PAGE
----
Nieker noted that in June 2008, the nonprofit education and social policy research organization MDRC released an eight-year longitudinal study demonstrating that graduates from career academies such as NAF's have average and sustained earning increases of up to 17% over their non-academy peers. This finding was especially strong among black males, a particularly encouraging development for this segment of the labor market which has usually lagged behind. Career Academy participants are also more likely to be living independently with children and a spouse or a partner. The Coalition for Evidence-Based Policy, an independent, nonpartisan organization, recently identified Career Academies as meeting a "top tier" evidence standard of effectiveness, based on MDRC's long-term evaluation of the program model. The Career Academies model joins only three other interventions that the Coalition has identified that meet the "top tier" criteria.

"NAF's career academy model is a proven, scalable, model for improving outcomes for today's high school students," said Hoye. "Specifically because of the efforts of great, innovative partners like the Pearson Foundation, there are few organizations better positioned to deliver the results we all want for students in school districts across America."

NAF career academies expose high school students to career opportunities through career-focused curriculum and paid internships with real-world career experiences related to a career area, and are supported by local advisory boards made up of community and business leaders. Students are responsible for taking control of their own portfolio of work, managing authentic theme-based projects, using the same skills that are required in the nation's corporate offices.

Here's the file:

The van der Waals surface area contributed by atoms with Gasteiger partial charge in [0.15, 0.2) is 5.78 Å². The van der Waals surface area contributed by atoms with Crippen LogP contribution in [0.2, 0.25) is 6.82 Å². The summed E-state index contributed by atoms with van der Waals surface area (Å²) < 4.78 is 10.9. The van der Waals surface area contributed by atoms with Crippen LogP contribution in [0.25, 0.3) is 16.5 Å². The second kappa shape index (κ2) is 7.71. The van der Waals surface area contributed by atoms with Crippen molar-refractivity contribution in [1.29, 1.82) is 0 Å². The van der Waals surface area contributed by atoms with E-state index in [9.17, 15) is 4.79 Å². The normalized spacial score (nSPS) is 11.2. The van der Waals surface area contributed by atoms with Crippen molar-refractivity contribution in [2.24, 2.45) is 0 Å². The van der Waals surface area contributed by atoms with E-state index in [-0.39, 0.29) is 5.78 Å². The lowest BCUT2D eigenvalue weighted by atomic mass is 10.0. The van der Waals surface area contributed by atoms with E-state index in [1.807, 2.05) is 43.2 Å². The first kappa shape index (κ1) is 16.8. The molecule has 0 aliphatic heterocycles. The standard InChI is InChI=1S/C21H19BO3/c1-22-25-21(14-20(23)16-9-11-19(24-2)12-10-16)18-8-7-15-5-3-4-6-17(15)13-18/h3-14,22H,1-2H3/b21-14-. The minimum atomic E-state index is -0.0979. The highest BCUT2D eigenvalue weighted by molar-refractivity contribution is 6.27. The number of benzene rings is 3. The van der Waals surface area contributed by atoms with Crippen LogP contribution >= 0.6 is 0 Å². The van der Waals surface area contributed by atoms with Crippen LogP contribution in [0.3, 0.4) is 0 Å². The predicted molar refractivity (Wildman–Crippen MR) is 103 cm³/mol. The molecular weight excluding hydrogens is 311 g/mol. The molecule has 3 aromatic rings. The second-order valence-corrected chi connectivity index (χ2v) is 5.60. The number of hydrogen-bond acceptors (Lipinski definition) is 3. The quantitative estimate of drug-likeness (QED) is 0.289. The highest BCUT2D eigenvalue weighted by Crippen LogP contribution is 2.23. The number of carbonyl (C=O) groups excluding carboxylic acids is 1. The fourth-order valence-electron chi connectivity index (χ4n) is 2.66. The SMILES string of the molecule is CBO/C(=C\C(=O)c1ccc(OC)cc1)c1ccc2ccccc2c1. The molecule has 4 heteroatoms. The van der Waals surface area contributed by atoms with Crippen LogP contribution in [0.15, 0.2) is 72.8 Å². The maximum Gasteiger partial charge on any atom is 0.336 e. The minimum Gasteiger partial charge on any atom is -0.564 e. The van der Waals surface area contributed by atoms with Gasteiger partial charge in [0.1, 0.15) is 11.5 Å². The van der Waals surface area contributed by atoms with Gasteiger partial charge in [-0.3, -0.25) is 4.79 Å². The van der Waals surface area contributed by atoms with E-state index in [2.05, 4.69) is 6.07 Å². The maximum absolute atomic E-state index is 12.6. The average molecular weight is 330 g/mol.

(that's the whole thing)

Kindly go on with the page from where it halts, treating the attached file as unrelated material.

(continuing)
About the National Academy Foundation

The National Academy Foundation (NAF) is an acclaimed national network of high school career academies - or schools within schools - predominately based in urban districts- with rigorous, career-themed curricula created with current industry and educational expertise. Each year, NAF serves more than 50,000 students in over 500 Academies in 41 states and the District of Columbia through the Academy of Finance, the Academy of Engineering, the Academy of Hospitality & Tourism, and the Academy of Information Technology. NAF was founded by Sanford I. Weill, Chairman Emeritus of Citigroup Inc., as a partnership between business leaders and educators. Employees of more than 2,500 businesses support NAF students by securing paid internships, volunteering in classrooms, acting as mentors, and serving on local Advisory Boards. NAF's record of success with 90% graduation rates and more than 80% of these graduates going on to college, has garnered the support of corporations, public policy makers, and foundations, including the Bill & Melinda Gates Foundation. For more information visit

About the Pearson Foundation

The Pearson Foundation extends Pearson's (NYSE: PSO) commitment to education by partnering with leading nonprofit, civic, and business organizations to provide financial, organizational, and publishing assistance across the globe. The Foundation aims to make a difference by sponsoring innovative educational programs and extending its educational expertise to help in classrooms and in local communities. More information on the Pearson Foundation can be found at


Rod Granger